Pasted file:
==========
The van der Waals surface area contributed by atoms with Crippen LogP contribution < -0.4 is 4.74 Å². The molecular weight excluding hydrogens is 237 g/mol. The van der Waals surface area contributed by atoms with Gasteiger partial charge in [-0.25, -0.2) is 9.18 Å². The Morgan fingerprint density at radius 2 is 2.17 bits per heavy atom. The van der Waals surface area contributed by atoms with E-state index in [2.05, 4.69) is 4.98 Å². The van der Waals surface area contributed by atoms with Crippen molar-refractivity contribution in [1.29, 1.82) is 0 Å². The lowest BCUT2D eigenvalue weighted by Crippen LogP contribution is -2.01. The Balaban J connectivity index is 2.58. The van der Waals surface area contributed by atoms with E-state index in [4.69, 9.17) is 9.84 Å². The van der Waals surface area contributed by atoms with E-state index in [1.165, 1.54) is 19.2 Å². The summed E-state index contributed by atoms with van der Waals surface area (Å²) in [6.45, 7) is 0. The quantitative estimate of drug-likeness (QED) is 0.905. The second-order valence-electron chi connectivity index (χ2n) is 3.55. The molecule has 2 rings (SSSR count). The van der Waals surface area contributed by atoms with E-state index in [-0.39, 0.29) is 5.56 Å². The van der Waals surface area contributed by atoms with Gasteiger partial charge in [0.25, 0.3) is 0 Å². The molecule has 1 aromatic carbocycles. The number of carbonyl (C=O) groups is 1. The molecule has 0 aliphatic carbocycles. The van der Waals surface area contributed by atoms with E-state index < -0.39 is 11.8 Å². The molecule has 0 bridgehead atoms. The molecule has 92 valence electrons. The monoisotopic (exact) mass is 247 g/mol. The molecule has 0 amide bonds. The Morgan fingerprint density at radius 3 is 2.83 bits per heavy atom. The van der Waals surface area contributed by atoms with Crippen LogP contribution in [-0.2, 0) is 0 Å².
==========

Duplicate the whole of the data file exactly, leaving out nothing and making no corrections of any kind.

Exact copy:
The van der Waals surface area contributed by atoms with Crippen LogP contribution < -0.4 is 4.74 Å². The molecular weight excluding hydrogens is 237 g/mol. The van der Waals surface area contributed by atoms with Gasteiger partial charge in [-0.25, -0.2) is 9.18 Å². The Morgan fingerprint density at radius 2 is 2.17 bits per heavy atom. The van der Waals surface area contributed by atoms with E-state index in [2.05, 4.69) is 4.98 Å². The van der Waals surface area contributed by atoms with Crippen molar-refractivity contribution in [1.29, 1.82) is 0 Å². The lowest BCUT2D eigenvalue weighted by Crippen LogP contribution is -2.01. The Balaban J connectivity index is 2.58. The van der Waals surface area contributed by atoms with E-state index in [4.69, 9.17) is 9.84 Å². The van der Waals surface area contributed by atoms with E-state index in [1.165, 1.54) is 19.2 Å². The summed E-state index contributed by atoms with van der Waals surface area (Å²) in [6.45, 7) is 0. The quantitative estimate of drug-likeness (QED) is 0.905. The second-order valence-electron chi connectivity index (χ2n) is 3.55. The molecule has 2 rings (SSSR count). The van der Waals surface area contributed by atoms with E-state index in [-0.39, 0.29) is 5.56 Å². The van der Waals surface area contributed by atoms with Gasteiger partial charge in [0.25, 0.3) is 0 Å². The molecule has 1 aromatic carbocycles. The number of carbonyl (C=O) groups is 1. The molecule has 0 aliphatic carbocycles. The van der Waals surface area contributed by atoms with E-state index < -0.39 is 11.8 Å². The molecule has 0 bridgehead atoms. The molecule has 92 valence electrons. The monoisotopic (exact) mass is 247 g/mol. The molecule has 0 amide bonds. The Morgan fingerprint density at radius 3 is 2.83 bits per heavy atom. The van der Waals surface area contributed by atoms with Crippen LogP contribution in [-0.2, 0) is 0 Å².